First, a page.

And the numbers tell all. Management typically does whatever is necessary to boost, analyze and predict future metrics. In extreme cases, key numbers are even unethically or illegally manipulated – which is an important topic for another day.

Could there be situations where the correctly calculated numbers mean something different than experts or analysts think? Is the future of the economy, your child’s academic success, your friend’s business franchise or your next promotion really about one or two all-important metrics? Even when this is true, are there exceptions we should care about? Can numbers be twisted inappropriately or given some power they never should have had in the first place?

Or, what if the “right numbers” bring the wrong overall results? Might other factors unexpectedly change the outlook for your favorite stock? For example, could a Greek exit from the Eurozone cause a global recession and a drop in the value of your portfolio, regardless of how a key metric looks at your favorite company?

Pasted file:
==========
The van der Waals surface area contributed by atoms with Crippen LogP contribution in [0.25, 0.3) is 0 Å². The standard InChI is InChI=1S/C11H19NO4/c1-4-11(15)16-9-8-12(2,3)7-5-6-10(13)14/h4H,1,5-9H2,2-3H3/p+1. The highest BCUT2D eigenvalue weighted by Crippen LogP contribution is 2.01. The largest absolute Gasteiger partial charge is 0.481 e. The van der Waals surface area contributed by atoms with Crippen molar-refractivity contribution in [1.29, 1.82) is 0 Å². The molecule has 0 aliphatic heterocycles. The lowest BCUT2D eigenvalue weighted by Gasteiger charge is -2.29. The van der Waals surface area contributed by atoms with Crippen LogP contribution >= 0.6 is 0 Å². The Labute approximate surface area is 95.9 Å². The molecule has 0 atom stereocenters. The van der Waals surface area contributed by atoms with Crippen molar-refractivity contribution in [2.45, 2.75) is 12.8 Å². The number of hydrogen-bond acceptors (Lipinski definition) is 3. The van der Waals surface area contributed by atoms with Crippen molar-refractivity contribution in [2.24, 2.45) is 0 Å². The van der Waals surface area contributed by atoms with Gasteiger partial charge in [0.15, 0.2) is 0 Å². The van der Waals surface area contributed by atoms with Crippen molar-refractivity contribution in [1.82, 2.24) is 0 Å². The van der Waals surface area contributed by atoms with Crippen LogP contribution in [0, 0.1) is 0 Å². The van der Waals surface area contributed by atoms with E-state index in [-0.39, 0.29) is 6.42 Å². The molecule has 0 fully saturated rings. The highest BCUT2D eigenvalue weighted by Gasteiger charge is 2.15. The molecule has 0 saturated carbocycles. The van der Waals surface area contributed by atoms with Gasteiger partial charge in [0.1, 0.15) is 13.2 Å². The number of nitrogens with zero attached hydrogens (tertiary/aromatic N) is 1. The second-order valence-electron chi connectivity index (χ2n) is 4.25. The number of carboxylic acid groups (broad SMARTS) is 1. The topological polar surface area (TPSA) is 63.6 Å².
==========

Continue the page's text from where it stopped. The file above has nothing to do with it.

More specifically, public and private sector technology leaders need to ask: Can new innovations be measured successfully by accurately analyzing old metrics? Are there compelling examples of seemingly poor traditional statistics that actually led to better results than expected? I think there are.

A Decades Old Example - Sports